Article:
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Gale Storm dies at 87; star of '50s sitcoms

The actress came to Hollywood as a finalist in a national talent contest, then appeared in numerous movies before starring on TV in the popular 'My Little Margie' and 'The Gale Storm Show.'

June 29, 2009|Dennis McLellan

Gale Storm, who shot to the top on television as the vivacious star of two popular 1950s situation comedies, "My Little Margie" and "The Gale Storm Show: Oh! Susanna," has died. She was 87.

Storm, who also had a successful recording career during her TV heyday, died Saturday of natural causes at a convalescent hospital in the Northern California community of Danville, according to her son Peter Bonnell.

A summer replacement for "I Love Lucy," "My Little Margie" ran from 1952 to 1955, with Storm starring as the plucky young Margie Albright and Charles Farrell as her widower father, Vern. Although critics generally panned "My Little Margie" as a lightweight farce, the public fell in love with the mischievous Margie. A 1953 poll of the most popular TV stars listed Storm at No. 2, behind TV comedy queen Lucille Ball.

After "My Little Margie" ended, Storm starred in "The Gale Storm Show: Oh! Susanna," in which she played social director Susanna Pomeroy aboard the luxury liner the SS Ocean Queen. The situation comedy, featuring Zasu Pitts as the ship's flighty beautician Elvira "Nugey" Nugent and Roy Roberts as Capt. Huxley, ran from 1956 to 1960.

Storm was a pert and pretty 17-year-old Houston, Texas, high school senior named Josephine Cottle when she arrived in Hollywood in late 1939 as a finalist in the nationwide "Gateway to Hollywood" talent contest.

Born on April 5, 1922, in Bloomington, Texas, the auburn-haired Storm had played the leads in numerous plays and musicals in school, but two of her teachers had to push her to enter the "Gateway" competition.

The winning actor and actress were promised contracts with RKO Studios and guaranteed a role in a major motion picture. And, as Hollywood tradition dictated, they would be given new, marquee-suitable names.

During the elimination period in Hollywood, the male and female finalists acted in scenes broadcast live Sundays over CBS Radio, with the home audience spurred to tune in the following week to find out:

"Who will be Terry Belmont?"

"Who will be Gale Storm?"

If young Josephine Cottle was Cinderella, her Prince Charming was her male co-winner, the newly christened Terry Belmont: Lee Bonnell, a handsome Indiana University drama student from South Bend, Ind.

In 1941, Storm married Bonnell, who became an insurance executive after a short-lived film career. Their marriage lasted until Bonnell's death in 1986 and produced three sons and a daughter.

Beginning with "Tom Brown's School Days" in 1940, Storm appeared in 36 movies during the next dozen years. Dropped by RKO after six months and two pictures, she appeared in a variety of B-movies at Republic, Monogram, Allied Artists and Universal.

Among her film credits, which included musical comedies, film noir dramas and westerns (three with Roy Rogers), are starring roles in films such as "Freckles Comes Home," "Where Are Your Children?," "Campus Rhythm," "G.I. Honeymoon," "Sunbonnet Sue," "Swing Parade of 1946," and "It Happened on 5th Avenue."

But by the early '50s, her movie career was in a slump and she was resigned to devoting herself to her family full time when she received a call from producer Hal Roach Jr., who wanted her for the lead in a proposed TV series, "My Little Margie."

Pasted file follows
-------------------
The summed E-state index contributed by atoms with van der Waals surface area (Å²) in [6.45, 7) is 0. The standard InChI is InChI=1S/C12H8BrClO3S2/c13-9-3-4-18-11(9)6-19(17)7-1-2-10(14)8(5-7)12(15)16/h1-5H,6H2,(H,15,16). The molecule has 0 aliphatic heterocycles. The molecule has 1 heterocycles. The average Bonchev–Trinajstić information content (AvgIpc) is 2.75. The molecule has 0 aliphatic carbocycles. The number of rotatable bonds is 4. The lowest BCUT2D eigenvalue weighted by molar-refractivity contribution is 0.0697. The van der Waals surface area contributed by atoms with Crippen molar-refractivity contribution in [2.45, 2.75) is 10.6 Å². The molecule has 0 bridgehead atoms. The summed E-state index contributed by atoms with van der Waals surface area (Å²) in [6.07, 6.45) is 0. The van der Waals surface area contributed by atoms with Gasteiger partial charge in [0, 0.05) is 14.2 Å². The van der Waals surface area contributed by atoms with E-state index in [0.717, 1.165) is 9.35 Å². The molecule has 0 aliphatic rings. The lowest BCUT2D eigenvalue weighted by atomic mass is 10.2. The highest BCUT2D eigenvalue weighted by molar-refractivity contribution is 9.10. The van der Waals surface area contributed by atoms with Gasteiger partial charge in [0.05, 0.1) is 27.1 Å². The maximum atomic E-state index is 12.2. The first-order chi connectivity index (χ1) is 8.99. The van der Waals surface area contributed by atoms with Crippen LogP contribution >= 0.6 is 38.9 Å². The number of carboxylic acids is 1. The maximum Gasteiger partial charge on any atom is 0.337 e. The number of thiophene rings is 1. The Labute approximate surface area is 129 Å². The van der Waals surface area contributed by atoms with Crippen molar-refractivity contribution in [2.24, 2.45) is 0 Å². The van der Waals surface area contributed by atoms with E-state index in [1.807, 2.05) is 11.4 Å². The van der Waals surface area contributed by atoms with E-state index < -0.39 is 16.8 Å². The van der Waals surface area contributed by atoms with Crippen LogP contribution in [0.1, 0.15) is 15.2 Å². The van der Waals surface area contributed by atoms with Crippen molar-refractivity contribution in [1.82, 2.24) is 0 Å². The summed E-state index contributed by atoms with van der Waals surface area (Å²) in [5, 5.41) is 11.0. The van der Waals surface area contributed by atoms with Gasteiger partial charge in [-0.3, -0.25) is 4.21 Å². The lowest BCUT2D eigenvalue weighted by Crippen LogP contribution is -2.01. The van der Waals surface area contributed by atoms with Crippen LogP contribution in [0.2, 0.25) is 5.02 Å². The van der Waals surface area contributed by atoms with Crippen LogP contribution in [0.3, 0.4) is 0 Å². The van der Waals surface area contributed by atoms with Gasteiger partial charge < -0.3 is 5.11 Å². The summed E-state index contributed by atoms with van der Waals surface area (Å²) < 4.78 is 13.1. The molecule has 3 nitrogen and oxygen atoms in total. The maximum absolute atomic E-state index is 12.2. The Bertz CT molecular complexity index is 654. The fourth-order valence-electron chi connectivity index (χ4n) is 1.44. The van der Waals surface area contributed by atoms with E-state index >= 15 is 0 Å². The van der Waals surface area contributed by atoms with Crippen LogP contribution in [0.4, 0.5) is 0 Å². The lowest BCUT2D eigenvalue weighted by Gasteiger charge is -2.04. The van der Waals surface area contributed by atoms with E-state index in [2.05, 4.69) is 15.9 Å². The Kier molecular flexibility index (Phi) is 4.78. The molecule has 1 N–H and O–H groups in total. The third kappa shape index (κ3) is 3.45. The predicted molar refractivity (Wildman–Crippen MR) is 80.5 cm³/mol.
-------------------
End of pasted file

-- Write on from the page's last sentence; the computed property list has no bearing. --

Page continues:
Her success with "My Little Margie" -- and a radio version with original episodes -- led to her being approached to do a nightclub act in Las Vegas during the summers of 1953 and 1954. After hearing Storm sing on one live TV show, Dot Records signed her to a contract.

Her first record, the rhythm and blues song "I Hear You Knocking," soared to No. 2 on the Billboard chart in 1955. Other Top 20 hits followed, including "Teenage Prayer," "Memories Are Made of This," "Why Do Fools Fall in Love?," "Ivory Tower" and "Dark Moon."

Storm, who received three stars on the Hollywood Walk of Fame recognizing her work in TV, radio and recordings, saw her career decline dramatically after her second series ended in 1960.

"My whole life has been a pattern of success," Storm told The Times in 1981. "So many marvelous things that I would never even have dreamt of wishing for [have] happened to me."

But there also was an unexpected downside.

In 1980, she returned to the limelight as the commercial spokeswoman for Raleigh Hills Hospital, the now-defunct alcohol treatment chain where she had been treated for a serious bout with alcoholism.

Alcoholism, she told The Times in 1988, "is a disease of denial. I had been the kind of alcoholic -- as so many women are -- that I was so careful. You talk about a secret drinker."

She had been in and out of a number of hospitals before she heard of Raleigh Hills.

In 1979, she underwent detoxification at Raleigh Hills Hospital in Oxnard, followed by its aversion therapy and counseling program. Afterward, she said, she never craved alcohol again.

Through it all, she said, her husband offered his support. "It was absolutely a great marriage," she said.

In 1988, two years after Bonnell's death, Storm married retired ABC executive Paul Masterson, a widower whom she met through a mutual friend. Masterson died in 1996.

In addition to her son Peter, she is survived by sons Phillip and Paul and daughter Susanna Harrigan. She is also survived by eight grandchildren and four great-grandchildren.

Services are pending.

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dennis.mclellan@latimes.com

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latimes.com/obituaries

Recent obituaries and accompanying photo galleries are on The Times' website.

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